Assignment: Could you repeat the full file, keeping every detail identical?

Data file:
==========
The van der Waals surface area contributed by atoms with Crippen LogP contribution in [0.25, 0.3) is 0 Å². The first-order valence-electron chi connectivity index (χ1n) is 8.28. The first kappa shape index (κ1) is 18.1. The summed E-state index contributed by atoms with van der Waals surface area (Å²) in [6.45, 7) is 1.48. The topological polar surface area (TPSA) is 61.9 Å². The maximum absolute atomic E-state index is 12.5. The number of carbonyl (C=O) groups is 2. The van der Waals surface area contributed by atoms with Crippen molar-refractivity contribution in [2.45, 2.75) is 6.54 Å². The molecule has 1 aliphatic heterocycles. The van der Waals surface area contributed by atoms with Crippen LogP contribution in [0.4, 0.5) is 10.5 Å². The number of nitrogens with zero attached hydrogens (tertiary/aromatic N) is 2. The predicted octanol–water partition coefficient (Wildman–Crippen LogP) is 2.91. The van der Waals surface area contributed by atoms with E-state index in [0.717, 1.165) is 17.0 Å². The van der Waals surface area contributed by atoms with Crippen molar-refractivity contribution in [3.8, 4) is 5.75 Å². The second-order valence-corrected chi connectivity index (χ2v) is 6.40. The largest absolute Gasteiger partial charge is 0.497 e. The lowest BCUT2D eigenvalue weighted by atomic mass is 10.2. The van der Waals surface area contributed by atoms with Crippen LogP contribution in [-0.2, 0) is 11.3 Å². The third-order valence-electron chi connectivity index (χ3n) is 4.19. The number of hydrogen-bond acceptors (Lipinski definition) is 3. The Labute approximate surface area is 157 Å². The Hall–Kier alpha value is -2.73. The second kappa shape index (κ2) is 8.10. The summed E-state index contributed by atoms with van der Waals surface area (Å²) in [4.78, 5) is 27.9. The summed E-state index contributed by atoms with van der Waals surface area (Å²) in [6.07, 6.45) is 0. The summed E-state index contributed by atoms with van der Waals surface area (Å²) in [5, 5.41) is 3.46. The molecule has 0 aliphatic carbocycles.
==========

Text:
The van der Waals surface area contributed by atoms with Crippen LogP contribution in [0.25, 0.3) is 0 Å². The first-order valence-electron chi connectivity index (χ1n) is 8.28. The first kappa shape index (κ1) is 18.1. The summed E-state index contributed by atoms with van der Waals surface area (Å²) in [6.45, 7) is 1.48. The topological polar surface area (TPSA) is 61.9 Å². The maximum absolute atomic E-state index is 12.5. The number of carbonyl (C=O) groups is 2. The van der Waals surface area contributed by atoms with Crippen molar-refractivity contribution in [2.45, 2.75) is 6.54 Å². The molecule has 1 aliphatic heterocycles. The van der Waals surface area contributed by atoms with Crippen LogP contribution in [0.4, 0.5) is 10.5 Å². The number of nitrogens with zero attached hydrogens (tertiary/aromatic N) is 2. The predicted octanol–water partition coefficient (Wildman–Crippen LogP) is 2.91. The van der Waals surface area contributed by atoms with E-state index in [0.717, 1.165) is 17.0 Å². The van der Waals surface area contributed by atoms with Crippen molar-refractivity contribution in [3.8, 4) is 5.75 Å². The second-order valence-corrected chi connectivity index (χ2v) is 6.40. The largest absolute Gasteiger partial charge is 0.497 e. The lowest BCUT2D eigenvalue weighted by atomic mass is 10.2. The van der Waals surface area contributed by atoms with Crippen LogP contribution in [-0.2, 0) is 11.3 Å². The third-order valence-electron chi connectivity index (χ3n) is 4.19. The number of hydrogen-bond acceptors (Lipinski definition) is 3. The Labute approximate surface area is 157 Å². The Hall–Kier alpha value is -2.73. The second kappa shape index (κ2) is 8.10. The summed E-state index contributed by atoms with van der Waals surface area (Å²) in [4.78, 5) is 27.9. The summed E-state index contributed by atoms with van der Waals surface area (Å²) in [6.07, 6.45) is 0. The summed E-state index contributed by atoms with van der Waals surface area (Å²) in [5, 5.41) is 3.46. The molecule has 0 aliphatic carbocycles.